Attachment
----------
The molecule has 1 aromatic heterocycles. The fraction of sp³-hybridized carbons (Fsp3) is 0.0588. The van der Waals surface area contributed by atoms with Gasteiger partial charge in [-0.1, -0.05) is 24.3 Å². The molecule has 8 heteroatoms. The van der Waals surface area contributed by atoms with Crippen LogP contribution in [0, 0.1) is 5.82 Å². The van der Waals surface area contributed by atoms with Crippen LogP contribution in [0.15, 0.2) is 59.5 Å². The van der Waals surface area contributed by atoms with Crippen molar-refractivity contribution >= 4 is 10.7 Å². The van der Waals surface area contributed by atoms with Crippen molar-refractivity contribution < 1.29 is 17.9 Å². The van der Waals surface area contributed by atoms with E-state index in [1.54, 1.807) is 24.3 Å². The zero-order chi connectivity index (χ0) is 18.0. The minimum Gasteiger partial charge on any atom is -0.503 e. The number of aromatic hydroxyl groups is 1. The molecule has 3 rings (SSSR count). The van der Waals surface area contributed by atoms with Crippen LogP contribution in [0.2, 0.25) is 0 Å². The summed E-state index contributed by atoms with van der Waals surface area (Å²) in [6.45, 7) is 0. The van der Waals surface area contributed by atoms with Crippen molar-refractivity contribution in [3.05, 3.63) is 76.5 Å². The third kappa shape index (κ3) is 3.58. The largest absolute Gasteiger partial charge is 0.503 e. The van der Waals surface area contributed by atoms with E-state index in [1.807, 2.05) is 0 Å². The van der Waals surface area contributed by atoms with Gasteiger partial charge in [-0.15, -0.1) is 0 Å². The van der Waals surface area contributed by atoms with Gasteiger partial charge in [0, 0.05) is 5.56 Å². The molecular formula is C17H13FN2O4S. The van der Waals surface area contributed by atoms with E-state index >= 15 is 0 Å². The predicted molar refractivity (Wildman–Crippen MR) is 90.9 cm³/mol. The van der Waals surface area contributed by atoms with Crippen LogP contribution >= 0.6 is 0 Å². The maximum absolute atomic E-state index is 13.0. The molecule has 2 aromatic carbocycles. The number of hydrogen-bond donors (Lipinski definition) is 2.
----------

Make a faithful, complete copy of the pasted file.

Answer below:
The molecule has 1 aromatic heterocycles. The fraction of sp³-hybridized carbons (Fsp3) is 0.0588. The van der Waals surface area contributed by atoms with Gasteiger partial charge in [-0.1, -0.05) is 24.3 Å². The molecule has 8 heteroatoms. The van der Waals surface area contributed by atoms with Crippen LogP contribution in [0, 0.1) is 5.82 Å². The van der Waals surface area contributed by atoms with Crippen LogP contribution in [0.15, 0.2) is 59.5 Å². The van der Waals surface area contributed by atoms with Crippen molar-refractivity contribution >= 4 is 10.7 Å². The van der Waals surface area contributed by atoms with Crippen molar-refractivity contribution < 1.29 is 17.9 Å². The van der Waals surface area contributed by atoms with E-state index in [1.54, 1.807) is 24.3 Å². The zero-order chi connectivity index (χ0) is 18.0. The minimum Gasteiger partial charge on any atom is -0.503 e. The number of aromatic hydroxyl groups is 1. The molecule has 3 rings (SSSR count). The van der Waals surface area contributed by atoms with Crippen LogP contribution in [0.2, 0.25) is 0 Å². The summed E-state index contributed by atoms with van der Waals surface area (Å²) in [6.45, 7) is 0. The van der Waals surface area contributed by atoms with Crippen molar-refractivity contribution in [3.05, 3.63) is 76.5 Å². The third kappa shape index (κ3) is 3.58. The largest absolute Gasteiger partial charge is 0.503 e. The van der Waals surface area contributed by atoms with E-state index in [1.807, 2.05) is 0 Å². The van der Waals surface area contributed by atoms with Gasteiger partial charge in [-0.15, -0.1) is 0 Å². The van der Waals surface area contributed by atoms with Gasteiger partial charge in [0, 0.05) is 5.56 Å². The molecular formula is C17H13FN2O4S. The van der Waals surface area contributed by atoms with E-state index >= 15 is 0 Å². The predicted molar refractivity (Wildman–Crippen MR) is 90.9 cm³/mol. The van der Waals surface area contributed by atoms with Crippen LogP contribution >= 0.6 is 0 Å². The maximum absolute atomic E-state index is 13.0. The molecule has 2 aromatic carbocycles. The number of hydrogen-bond donors (Lipinski definition) is 2.